For the first time since Crosby, Stills, Nash & Young's sprawling three-hour performance back in 2006, Graham Nash returned to the nation's capital for another marathon performance with his career-spanning "An Evening of Songs and Stories with Graham Nash."
Packed with mostly well-dressed and polite 60-somethings, Nash adorned the stage at the 966-seat Centrepointe Theatre with Persian rugs, clusters of candles and a palm plant to help give the evening's performance a cozy and intimate feel. Entering the stage with famed session guitarist Shane Fontayne (who produced and played on Nash's latest LP, This Path Tonight), the 75-year-old looked vibrant and hip in skinny jeans and a flowing black dress shirt.
Clutching his Martin acoustic guitar, Nash kicked the night off with a rendition of his former band the Hollies' first North American hit, "Bus Stop." After greeting the audience, Nash moved ahead a few decades to perform Crosby, Stills & Nash's 1982 single "Wasted on the Way," which expertly demonstrated Fontayne's incredible ability to play off of and harmonize with his musical partner. After pulling out a deep cut, "I Used to Be a King," from his classic 1971 solo debut, Songs for Beginners, Nash gave the audience his first story of the night, recounting how his 1972 Crosby & Nash hit "Immigration Man" was written after a run-in with Vancouver custom officers.
After performing some of his most recognizable songs, including Crosby, Stills & Nash's "Marrakesh Express" and his revamped Trump-referencing solo track "Military Madness," Nash ended the night's first set off with a brilliant, brooding cover of the Beatles' "A Day in the Life" that had the theatre on its feet.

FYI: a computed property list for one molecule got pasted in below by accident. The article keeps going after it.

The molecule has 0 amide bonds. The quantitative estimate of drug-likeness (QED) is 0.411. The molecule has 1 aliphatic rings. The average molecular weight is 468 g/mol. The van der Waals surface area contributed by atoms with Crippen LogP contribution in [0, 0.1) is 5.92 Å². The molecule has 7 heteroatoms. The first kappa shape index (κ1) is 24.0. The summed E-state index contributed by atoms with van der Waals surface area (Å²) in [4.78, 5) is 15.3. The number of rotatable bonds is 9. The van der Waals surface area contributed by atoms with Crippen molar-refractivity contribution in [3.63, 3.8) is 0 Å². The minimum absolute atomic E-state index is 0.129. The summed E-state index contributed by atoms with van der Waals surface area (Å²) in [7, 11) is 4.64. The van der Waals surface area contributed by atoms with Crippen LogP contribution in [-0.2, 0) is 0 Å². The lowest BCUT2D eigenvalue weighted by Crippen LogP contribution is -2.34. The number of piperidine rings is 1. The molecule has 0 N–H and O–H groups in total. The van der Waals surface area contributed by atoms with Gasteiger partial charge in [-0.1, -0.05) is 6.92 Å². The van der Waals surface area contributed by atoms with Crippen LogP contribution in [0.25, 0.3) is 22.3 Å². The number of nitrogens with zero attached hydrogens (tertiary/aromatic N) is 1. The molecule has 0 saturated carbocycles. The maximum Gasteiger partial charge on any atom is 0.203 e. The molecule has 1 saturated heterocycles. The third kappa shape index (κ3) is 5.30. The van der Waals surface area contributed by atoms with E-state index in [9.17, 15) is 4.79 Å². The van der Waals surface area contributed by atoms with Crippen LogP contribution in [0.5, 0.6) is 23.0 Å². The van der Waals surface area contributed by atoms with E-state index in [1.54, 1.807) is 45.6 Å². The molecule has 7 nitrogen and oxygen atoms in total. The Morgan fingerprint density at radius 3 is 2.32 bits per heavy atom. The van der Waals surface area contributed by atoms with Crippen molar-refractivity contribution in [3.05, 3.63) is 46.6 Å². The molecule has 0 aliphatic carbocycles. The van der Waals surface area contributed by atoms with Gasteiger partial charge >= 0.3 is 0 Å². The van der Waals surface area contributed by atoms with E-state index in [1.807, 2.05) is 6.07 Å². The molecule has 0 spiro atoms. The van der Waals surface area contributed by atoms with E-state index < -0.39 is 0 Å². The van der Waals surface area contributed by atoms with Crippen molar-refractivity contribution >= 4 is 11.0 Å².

Returning to give the audience some insight into Crosby, Stills & Nash's "Just a Song Before I Go" (about writing the song to win a bet with a drug dealer), Graham dedicated the touching "Back Home" (a track about the death of the Band's Levon Helm) to Tom Petty, who was still clinging to life by show time. Sitting behind his Yamaha keyboard, Nash then recounted to the crowd his story about meeting Joni Mitchell in Ottawa and performed a track written about their relationship, the CSNY hit "Our House," to close off the second set.
Returning to the stage for an intimate cover of another Beatles track, "Blackbird," Nash and Fontayne left the now-standing crowd with a poignant version of "Teach Your Children." These types of 'song and stories' performances can easily cross the line into schlocky nostalgia-peddling, but Graham Nash injected the two-hour performance with enough energy, insight, humour and humility to provide the receptive and gratified crowd a truly unforgettable evening from a real musical legend.